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Healthy Living

Many parents worry whether their children are getting “enough” to eat. Here are some guidelines to help you make sure your child gets enough, but not too much.

  1. Your child does not need the same serving size as an adult. Offer him small portions, with seconds only if he asks for them. A typical portion size should be about half of an adult size. For many foods, that’s about the size of the palm of his hand. Here are some acceptable “child- sized” portions.
    • 1 teaspoon = 5 ml
    • 1 tablespoon = 15 ml
    • 1 ounce = 30 ml
    • 1 cup = 8 ounces = 240 ml
    • 4–6 ounces milk or juice
    • 4 tablespoons vegetables
    • 1⁄2 cup cottage cheese or yogurt
    • 1⁄2 cup cereal
    • 2 ounces hamburger
    • 2 ounces chicken
    • 1 slice toast
    • 1 teaspoon margarine, butter, or dressing 
  2. In general, limit snacks to two a day. Choose healthy items instead of offering him unhealthy foods such as soft drinks, candy, pastries, or salty and greasy items. As long as they are healthy, you can give him two snacks per day. More than two snacks a day may spoil his appetite for his main meals. Unhealthy snacks will expose his teeth to a higher risk of cavities over an extended period of time. To minimize the risk of cavities and excess calories, rely on nutritious snack foods like those listed below. Keep in mind that it often takes about a dozen times for a child to develop a taste for an unfamiliar food item:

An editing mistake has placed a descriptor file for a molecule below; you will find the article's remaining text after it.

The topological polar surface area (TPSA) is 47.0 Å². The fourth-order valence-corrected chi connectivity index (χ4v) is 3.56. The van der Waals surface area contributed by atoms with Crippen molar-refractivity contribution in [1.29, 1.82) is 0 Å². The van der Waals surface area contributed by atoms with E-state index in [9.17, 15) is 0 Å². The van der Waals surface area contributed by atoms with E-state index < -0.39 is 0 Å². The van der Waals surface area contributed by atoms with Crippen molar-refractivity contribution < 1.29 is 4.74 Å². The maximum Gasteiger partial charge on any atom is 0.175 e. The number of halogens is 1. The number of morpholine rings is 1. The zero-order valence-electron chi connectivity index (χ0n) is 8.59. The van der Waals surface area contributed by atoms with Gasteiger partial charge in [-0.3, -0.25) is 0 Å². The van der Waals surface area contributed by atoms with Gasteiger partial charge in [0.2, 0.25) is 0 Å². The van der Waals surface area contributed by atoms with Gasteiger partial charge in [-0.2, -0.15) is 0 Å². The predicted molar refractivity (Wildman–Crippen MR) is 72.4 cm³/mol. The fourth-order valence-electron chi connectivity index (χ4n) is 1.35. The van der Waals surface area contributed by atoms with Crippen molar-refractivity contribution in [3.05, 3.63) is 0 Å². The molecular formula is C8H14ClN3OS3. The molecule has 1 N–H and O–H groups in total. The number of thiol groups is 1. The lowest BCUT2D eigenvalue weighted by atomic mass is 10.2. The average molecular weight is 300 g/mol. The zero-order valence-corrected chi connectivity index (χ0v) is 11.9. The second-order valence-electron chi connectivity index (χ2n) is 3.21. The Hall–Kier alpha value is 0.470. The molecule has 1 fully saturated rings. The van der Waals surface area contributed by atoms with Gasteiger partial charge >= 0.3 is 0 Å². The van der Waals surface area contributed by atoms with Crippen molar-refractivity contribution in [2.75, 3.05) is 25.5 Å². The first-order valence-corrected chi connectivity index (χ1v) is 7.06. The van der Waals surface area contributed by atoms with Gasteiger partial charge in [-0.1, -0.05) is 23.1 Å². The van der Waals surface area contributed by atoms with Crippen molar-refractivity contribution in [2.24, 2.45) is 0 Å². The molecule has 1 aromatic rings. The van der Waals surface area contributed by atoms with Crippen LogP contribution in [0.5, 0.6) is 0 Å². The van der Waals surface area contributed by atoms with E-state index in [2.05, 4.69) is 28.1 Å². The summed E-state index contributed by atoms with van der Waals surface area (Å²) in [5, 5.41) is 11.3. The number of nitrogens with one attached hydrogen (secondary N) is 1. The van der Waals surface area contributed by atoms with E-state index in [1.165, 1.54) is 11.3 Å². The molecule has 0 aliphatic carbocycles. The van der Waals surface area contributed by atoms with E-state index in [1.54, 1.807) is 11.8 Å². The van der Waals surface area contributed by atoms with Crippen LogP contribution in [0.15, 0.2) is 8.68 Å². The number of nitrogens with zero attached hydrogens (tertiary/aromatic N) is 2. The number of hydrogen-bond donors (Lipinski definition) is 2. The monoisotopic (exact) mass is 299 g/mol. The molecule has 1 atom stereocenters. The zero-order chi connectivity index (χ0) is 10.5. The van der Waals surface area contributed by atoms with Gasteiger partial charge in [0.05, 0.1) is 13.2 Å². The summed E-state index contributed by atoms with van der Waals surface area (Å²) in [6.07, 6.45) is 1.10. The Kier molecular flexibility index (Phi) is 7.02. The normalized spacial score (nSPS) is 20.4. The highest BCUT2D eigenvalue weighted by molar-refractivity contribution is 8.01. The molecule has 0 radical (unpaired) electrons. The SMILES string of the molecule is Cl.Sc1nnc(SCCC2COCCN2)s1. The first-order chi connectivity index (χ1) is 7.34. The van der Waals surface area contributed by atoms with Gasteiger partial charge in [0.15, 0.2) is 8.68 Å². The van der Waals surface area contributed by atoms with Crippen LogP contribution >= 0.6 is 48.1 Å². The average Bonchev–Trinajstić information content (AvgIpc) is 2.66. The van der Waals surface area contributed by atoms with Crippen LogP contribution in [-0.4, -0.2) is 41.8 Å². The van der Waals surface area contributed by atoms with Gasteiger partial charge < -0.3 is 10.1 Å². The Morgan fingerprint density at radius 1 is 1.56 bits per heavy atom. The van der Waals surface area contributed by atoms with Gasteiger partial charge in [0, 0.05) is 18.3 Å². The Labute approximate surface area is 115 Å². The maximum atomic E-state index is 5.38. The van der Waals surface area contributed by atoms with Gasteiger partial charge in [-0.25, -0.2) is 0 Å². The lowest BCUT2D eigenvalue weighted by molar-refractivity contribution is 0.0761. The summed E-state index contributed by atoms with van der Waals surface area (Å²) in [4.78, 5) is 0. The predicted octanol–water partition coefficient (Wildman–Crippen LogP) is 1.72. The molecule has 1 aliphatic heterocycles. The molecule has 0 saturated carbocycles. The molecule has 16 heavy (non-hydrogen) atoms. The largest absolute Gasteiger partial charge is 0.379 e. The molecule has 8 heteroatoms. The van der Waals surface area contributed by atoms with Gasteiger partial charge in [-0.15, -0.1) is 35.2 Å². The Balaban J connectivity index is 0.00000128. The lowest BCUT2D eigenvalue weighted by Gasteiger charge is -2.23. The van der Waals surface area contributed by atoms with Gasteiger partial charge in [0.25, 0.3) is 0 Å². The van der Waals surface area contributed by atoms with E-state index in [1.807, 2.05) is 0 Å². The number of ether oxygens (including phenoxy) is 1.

• fruit
    • yogurt
    • carrot, celery, or cucumber sticks (can dip into low-fat ranch low-fat dressing)
    • bran muffins
    • whole-grain toast or crackers 
    • string cheese
    • On special occasions, your child can have dessert items or a sweet treat,but select low-fat oatmeal cookies or other low-fat choices whenever possible.
  3. Don’t use food as a reward for good behavior.
  4. Make sure your child actually is hungry or thirsty when he asks for food or drink. If what he really wants is attention, talk or play with him, but don’t use food as a pacifier.
  5. Don’t allow him to eat while playing, listening to stories, or watching television. Allowing him to do so will lead to “unconscious” eating well past the point when he’s full.
  6. Learn the calorie counts for the foods he eats most often and monitor how many calories he consumes on an average day. The total daily calories for a child age four to five should be 900 to 1,500, or about 40 calories per pound of body weight. 
  7. Don’t worry if your child’s food intake is inconsistent. One day he may seem to eat anything he can get his hands on, and the next he’ll grimace at the sight of everything. When he refuses to eat, he may not be hungry because he’s been less active than the day before. Also consider the possibility that he’s using food as a means of exercising control. Especially during the period when he’s being negative about nearly everything, he’s bound to resist your efforts to feed him. When that happens, don’t force him to eat. Rest assured that he will not starve himself, and he’ll seldom, if ever, lose weight. If, however, a markedly decreased appetite persists for more than one week, or there are other signs of illness, such as fever, nausea, diarrhea, or weight loss, consult your pediatrician.
  8. Your child needs to drink approximately two cups (16 ounces, or 480 ml) of nonfat or low-fat milk a day to meet his calcium requirement. Milk is an important food, mainly because of its calcium content. Too much milk, however, may reduce his appetite for other important foods.

 

Last Updated
5/11/2013
Source
Caring for Your Baby and Young Child: Birth to Age 5 (Copyright © 2009 American Academy of Pediatrics)
The information contained on this Web site should not be used as a substitute for the medical care and advice of your pediatrician. There may be variations in treatment that your pediatrician may recommend based on individual facts and circumstances.